The idea of a biological solar cell isn’t new. Look at a leaf, or the algae scum on a pond. But the effort to harness photosynthesis to create energy humans can use is an intricate process that presents a number of hurdles.
Binghamton junior Yudi Pardo works on one of the first hurdles: taking the photosynthetic engine out of a plant cell and putting it somewhere it can be used. It’s a problem he has been examining for nearly five years — since before he received his high school diploma.
Now, as a bioengineering major working in Assistant Professor Gretchen Mahler’s laboratory, he’s taking advantage of his opportunities.
He’s working with cyanobacteria ― essentially a blue-green algae — seeking a way to harvest its photosynthetic thylakoids. “How do I extract the complexes in a way where they won’t degrade over time?” he asks.
The solution, eventually, is to graft the thylakoids, which reside in the cell’s inner membrane, onto the cell’s outer membrane. “So when the outer membrane flakes off, you have a working photo system,” he says. “There’s a lot of genetic manipulation.”
Mahler sometimes has difficulty mentoring him, because bio-energy isn’t her research focus. “A lot of students don’t realize they’re into research so early,” Mahler says, much less develop such a specific interest. “He came to me with the project.”
“It’s an interesting problem,” she says, “That’s a good area of research. Nobody has done it.”
It’s an area of research with useful implications. Nathan Nelson of the University of Tel Aviv has developed an ultra-small working solar cell based on a pea plant; it generates 10 volts and with 20 percent efficiency is moderately more efficient than current silicon-based cells.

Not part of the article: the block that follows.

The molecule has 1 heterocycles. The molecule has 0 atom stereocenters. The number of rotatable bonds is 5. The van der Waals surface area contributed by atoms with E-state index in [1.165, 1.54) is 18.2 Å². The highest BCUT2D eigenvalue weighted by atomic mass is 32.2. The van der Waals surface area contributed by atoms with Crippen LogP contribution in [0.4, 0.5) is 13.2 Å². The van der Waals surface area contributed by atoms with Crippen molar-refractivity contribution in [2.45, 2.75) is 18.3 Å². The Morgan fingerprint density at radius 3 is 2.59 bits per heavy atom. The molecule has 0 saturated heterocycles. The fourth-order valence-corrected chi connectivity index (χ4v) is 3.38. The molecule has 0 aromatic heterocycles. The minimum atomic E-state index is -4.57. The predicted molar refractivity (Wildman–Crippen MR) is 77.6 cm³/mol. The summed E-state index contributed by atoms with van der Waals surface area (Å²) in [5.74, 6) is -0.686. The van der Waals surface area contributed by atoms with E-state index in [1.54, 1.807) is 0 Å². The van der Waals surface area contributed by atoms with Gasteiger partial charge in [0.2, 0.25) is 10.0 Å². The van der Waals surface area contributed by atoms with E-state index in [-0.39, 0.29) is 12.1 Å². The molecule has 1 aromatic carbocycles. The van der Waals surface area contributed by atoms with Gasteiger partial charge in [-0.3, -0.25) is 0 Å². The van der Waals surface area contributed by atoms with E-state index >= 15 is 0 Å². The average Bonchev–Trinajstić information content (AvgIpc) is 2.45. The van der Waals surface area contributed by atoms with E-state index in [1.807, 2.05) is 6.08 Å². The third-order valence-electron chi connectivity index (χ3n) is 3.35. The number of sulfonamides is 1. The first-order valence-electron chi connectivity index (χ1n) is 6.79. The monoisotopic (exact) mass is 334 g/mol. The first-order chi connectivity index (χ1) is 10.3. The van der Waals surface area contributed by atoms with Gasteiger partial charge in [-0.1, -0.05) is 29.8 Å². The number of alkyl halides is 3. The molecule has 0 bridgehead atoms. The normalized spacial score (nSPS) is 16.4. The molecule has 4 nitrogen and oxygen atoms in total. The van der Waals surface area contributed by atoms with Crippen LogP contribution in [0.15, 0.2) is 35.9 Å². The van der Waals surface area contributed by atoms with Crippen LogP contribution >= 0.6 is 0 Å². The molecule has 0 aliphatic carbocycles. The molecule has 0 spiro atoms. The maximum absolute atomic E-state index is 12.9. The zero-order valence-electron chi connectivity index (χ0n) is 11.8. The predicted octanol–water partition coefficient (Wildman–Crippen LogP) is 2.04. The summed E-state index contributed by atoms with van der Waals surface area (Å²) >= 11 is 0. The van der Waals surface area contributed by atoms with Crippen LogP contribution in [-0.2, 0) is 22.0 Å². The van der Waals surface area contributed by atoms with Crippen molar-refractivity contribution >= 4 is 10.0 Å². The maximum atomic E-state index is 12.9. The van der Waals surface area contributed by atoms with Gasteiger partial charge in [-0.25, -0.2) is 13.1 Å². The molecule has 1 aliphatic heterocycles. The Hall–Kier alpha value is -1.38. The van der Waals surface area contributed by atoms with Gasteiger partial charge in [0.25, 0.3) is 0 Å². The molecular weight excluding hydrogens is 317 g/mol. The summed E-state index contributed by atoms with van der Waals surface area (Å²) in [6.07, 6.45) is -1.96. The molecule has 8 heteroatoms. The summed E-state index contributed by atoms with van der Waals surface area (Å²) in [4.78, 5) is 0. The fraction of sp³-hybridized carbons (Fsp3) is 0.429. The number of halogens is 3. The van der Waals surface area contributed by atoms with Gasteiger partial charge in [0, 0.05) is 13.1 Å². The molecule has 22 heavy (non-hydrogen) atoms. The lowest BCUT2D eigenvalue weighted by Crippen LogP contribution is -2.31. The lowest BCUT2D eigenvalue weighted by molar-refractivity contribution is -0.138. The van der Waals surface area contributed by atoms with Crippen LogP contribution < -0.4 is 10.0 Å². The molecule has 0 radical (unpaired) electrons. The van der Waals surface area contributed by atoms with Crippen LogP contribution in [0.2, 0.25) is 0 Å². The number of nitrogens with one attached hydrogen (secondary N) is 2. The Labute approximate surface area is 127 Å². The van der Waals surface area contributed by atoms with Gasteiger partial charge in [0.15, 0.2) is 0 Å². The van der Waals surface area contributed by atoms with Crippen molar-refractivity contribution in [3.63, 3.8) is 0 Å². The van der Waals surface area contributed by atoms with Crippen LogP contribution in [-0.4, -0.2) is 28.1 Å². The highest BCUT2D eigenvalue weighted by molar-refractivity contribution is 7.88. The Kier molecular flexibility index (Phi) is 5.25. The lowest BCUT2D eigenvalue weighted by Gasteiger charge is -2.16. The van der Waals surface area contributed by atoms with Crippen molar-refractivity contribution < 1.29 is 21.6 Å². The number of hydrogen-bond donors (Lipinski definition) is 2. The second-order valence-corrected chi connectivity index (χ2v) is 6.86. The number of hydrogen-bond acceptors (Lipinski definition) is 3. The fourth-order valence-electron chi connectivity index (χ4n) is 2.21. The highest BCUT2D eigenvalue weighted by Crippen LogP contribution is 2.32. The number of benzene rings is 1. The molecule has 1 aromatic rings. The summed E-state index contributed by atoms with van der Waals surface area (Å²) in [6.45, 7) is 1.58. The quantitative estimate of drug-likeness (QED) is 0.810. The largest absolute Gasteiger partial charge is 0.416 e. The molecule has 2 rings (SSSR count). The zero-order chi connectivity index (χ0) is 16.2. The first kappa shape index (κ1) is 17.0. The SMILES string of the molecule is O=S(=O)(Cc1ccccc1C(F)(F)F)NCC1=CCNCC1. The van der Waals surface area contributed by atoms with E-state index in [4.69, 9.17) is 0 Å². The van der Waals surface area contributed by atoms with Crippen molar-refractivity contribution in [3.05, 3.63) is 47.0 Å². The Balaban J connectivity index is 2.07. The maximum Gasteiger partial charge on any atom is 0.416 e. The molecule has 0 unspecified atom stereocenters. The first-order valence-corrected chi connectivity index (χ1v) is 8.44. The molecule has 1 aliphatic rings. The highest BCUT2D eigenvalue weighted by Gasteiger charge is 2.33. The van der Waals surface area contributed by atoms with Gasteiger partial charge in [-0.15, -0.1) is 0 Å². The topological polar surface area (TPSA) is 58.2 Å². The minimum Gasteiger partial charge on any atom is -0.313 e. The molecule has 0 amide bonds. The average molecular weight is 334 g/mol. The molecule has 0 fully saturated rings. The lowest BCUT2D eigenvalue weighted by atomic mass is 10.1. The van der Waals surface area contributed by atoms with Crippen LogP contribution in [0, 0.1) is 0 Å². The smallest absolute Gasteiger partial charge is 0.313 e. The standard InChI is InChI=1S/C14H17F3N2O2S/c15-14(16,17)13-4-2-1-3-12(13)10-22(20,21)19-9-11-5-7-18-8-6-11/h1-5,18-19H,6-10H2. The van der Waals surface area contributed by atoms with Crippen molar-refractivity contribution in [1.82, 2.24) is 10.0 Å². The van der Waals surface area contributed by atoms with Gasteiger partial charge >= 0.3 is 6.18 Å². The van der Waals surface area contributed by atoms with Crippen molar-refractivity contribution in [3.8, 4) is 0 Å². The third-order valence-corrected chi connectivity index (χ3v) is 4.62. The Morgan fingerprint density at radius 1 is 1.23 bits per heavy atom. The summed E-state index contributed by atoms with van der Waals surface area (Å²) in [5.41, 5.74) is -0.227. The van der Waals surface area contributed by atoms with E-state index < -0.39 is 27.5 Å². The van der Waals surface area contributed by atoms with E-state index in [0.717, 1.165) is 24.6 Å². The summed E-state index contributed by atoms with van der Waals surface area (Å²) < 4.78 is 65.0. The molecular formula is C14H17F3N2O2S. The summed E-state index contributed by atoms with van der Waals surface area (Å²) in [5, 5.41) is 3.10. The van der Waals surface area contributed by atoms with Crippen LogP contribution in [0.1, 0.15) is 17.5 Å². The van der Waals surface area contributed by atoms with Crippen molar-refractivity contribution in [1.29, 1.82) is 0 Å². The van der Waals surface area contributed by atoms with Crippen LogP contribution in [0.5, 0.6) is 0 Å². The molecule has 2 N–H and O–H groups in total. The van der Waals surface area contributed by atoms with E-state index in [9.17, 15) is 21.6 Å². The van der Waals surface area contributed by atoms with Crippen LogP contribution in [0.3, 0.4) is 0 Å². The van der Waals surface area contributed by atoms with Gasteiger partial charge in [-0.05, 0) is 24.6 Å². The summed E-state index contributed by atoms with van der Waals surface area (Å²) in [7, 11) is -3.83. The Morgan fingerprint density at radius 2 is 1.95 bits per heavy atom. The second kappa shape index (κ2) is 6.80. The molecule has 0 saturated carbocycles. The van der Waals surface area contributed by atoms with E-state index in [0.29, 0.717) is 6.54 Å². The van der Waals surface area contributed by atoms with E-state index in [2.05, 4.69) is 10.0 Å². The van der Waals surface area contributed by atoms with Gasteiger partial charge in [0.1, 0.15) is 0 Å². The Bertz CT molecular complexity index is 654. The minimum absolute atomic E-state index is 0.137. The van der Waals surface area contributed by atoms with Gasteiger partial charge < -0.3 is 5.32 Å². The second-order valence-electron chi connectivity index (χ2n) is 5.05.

Nelson and Pardo understand some parts of a plant’s photosynthetic engine are 95 percent to nearly 100 percent efficient. If those parts can be harnessed properly, it could lead to great advances in bio-solar cell efficiency — enough to make them cost effective.
“If we can bring that to the entire device, that would make solar technology more viable for people,” Pardo says. “That really high efficiency on a small scale is what drew me in.”
Biological cells would be faster to construct and largely carbon neutral, although questions remain about how durable biological cells would be, and how they would distribute their energy.
But Pardo, who’s just 20 years old, has time to answer them. “I don’t know specifically where I want to go with this,” he says, citing interests in bio-medicine and medical instrumentation. “But alternative energy has always been at the top of my list.”